Featured Articles

Analysts expect ARM to do well next year

Analysts expect ARM to do well next year

British chip designer ARM could cash in on the mobile industry's rush to transition to 64-bit operating systems and hardware.

More...
Huawei and Xiaomi outpace Lenovo, LG in smartphone market

Huawei and Xiaomi outpace Lenovo, LG in smartphone market

Samsung has lost smartphone market share, ending the quarter on a low note and Xiaomi appears to be the big winner.

More...
Intel Broadwell 15W coming to CES

Intel Broadwell 15W coming to CES

It looks like Intel will be showing off its 14nm processors, codenames Broadwell, in a couple of weeks at CES 2015.

More...
Gainward GTX 980 Phantom reviewed

Gainward GTX 980 Phantom reviewed

Today we’ll be taking a closer look at the recently introduced Gainward GTX 980 4GB with the company’s trademark Phantom cooler.

More...
Zotac ZBOX Sphere OI520 barebones vs Sphere Plus review

Zotac ZBOX Sphere OI520 barebones vs Sphere Plus review

Zotac has been in the nettop and mini-PC space for more than four years now and it has managed to carve…

More...
Frontpage Slideshow | Copyright © 2006-2010 orks, a business unit of Nuevvo Webware Ltd.
Wednesday, 23 February 2011 10:56

Cell phones may boost brain metabolism

Written by Nedim Hadzic
y_questionmark

Riiiight
Incredible amounts of money seem to have been invested in cellphone studies that have since been recycled into toilet paper but now a publication of a study in the Journal of American Medical Association claims that chatting on the phone may boost brain metabolic rate.

The authors of the study performed tests on 50 persons and used PET scans to measure metabolic activity. The participants of the study were strapped with cellphones to each of their ears. The cellphones were Samsung’s standard CDMA flip phones and they were activated on cue. One set of data was unusable unfortunately, as the call was dropped by the telco – most likely for not appreciating head-strapped phone science.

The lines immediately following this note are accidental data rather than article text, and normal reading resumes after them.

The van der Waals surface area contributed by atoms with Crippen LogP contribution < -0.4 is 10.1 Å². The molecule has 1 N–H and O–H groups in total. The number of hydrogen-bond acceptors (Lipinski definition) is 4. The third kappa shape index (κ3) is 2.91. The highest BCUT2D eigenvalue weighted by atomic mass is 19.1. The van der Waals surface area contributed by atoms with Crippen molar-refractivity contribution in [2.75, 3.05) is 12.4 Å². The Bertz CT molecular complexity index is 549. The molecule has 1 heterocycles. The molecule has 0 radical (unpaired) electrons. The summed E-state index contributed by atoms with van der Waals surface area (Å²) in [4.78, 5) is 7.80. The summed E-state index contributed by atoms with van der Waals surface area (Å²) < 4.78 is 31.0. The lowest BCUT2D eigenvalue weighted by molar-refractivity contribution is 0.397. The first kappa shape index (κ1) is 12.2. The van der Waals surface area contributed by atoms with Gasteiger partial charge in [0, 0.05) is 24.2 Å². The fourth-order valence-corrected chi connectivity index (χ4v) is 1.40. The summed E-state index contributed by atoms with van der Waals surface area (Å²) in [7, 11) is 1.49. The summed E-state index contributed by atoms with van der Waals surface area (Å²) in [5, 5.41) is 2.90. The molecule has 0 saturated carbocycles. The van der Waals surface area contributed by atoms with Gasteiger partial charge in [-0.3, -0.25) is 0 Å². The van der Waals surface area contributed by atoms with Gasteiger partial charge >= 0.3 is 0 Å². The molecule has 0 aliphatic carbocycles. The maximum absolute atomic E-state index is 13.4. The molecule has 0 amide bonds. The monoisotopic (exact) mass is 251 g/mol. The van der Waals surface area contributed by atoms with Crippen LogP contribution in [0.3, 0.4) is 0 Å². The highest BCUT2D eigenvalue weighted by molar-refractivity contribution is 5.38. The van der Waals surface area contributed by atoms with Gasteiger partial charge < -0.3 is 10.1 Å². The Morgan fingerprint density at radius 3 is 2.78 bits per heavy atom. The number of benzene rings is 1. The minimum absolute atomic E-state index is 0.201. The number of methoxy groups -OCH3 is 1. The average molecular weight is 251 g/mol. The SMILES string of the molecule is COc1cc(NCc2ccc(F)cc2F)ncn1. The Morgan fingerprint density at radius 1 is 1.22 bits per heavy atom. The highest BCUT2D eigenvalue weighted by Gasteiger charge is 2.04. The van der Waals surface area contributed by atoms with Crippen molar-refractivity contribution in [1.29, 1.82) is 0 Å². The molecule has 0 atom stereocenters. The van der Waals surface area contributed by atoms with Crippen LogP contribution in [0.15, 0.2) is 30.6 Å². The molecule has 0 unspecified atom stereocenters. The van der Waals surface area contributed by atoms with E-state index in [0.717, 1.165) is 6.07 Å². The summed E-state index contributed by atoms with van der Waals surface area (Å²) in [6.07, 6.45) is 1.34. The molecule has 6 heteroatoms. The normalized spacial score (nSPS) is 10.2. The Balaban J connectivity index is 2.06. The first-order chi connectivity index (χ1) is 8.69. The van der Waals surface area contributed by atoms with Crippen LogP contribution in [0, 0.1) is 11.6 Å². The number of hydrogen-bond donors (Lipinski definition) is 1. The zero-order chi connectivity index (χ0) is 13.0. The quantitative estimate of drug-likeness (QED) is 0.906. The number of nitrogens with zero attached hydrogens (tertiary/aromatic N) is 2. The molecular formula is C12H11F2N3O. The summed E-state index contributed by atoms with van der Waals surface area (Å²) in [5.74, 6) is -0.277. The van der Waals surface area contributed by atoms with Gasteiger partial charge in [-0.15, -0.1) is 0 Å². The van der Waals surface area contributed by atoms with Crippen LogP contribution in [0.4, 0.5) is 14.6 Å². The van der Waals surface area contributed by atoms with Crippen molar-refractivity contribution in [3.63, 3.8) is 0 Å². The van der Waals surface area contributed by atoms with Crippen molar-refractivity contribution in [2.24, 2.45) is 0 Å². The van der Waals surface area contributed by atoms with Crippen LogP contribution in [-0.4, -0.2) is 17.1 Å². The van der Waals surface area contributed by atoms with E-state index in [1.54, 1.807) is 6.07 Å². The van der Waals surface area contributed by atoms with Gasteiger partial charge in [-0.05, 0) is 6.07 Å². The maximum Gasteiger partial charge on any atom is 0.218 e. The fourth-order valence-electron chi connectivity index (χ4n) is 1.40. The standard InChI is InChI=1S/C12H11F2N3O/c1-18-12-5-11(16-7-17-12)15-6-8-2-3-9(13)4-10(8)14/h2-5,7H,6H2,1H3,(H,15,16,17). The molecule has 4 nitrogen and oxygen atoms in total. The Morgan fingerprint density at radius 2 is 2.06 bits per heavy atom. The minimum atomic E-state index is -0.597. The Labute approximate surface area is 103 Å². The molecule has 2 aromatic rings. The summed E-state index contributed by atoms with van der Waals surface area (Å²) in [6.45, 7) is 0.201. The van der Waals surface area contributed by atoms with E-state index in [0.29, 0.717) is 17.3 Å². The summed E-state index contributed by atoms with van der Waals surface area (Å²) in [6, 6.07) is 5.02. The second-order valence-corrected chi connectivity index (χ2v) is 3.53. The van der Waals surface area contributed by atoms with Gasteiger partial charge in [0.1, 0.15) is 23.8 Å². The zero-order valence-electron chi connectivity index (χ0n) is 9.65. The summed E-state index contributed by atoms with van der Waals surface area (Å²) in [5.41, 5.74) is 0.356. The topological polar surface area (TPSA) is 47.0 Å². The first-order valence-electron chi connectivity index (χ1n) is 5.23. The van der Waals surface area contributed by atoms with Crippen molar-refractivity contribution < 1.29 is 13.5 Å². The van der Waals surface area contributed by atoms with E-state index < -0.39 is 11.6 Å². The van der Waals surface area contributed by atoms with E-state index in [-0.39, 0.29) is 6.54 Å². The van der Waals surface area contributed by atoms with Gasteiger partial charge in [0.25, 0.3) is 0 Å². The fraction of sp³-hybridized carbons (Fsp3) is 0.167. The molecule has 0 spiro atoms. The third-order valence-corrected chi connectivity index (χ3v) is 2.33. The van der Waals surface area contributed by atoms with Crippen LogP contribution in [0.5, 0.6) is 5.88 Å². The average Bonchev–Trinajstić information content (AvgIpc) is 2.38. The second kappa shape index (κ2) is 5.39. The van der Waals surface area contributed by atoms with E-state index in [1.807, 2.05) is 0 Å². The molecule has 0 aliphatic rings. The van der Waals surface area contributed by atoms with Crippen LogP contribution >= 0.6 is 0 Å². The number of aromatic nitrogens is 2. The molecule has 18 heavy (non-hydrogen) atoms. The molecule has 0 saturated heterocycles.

The scientists focused only on the regions that receive most exposure from the antenna and while there wasn’t any general difference, certain areas of the brain reacted relatively strongly. This would mean that localized exposure encourages neurons to fire more often.

I must admit that nobody be happier than yours truly if everybody’s neurons started firing at least at a decent rate nowadays, because it sure doesn’t seem like it is the case. Furthermore, real-world application of such “boosts” seems to have not worked quite well, as most people yapping on their cells all day probably had somewhat clogged up neurons to begin with.

I guess the next “work of science” is to strap an iPad to someone’s forehead and see if it makes him any poorer or cooler for purchasing it.

More here.


Last modified on Wednesday, 23 February 2011 11:37

Nedim Hadzic

E-mail: This e-mail address is being protected from spambots. You need JavaScript enabled to view it
blog comments powered by Disqus

 

Facebook activity

Latest Commented Articles

Recent Comments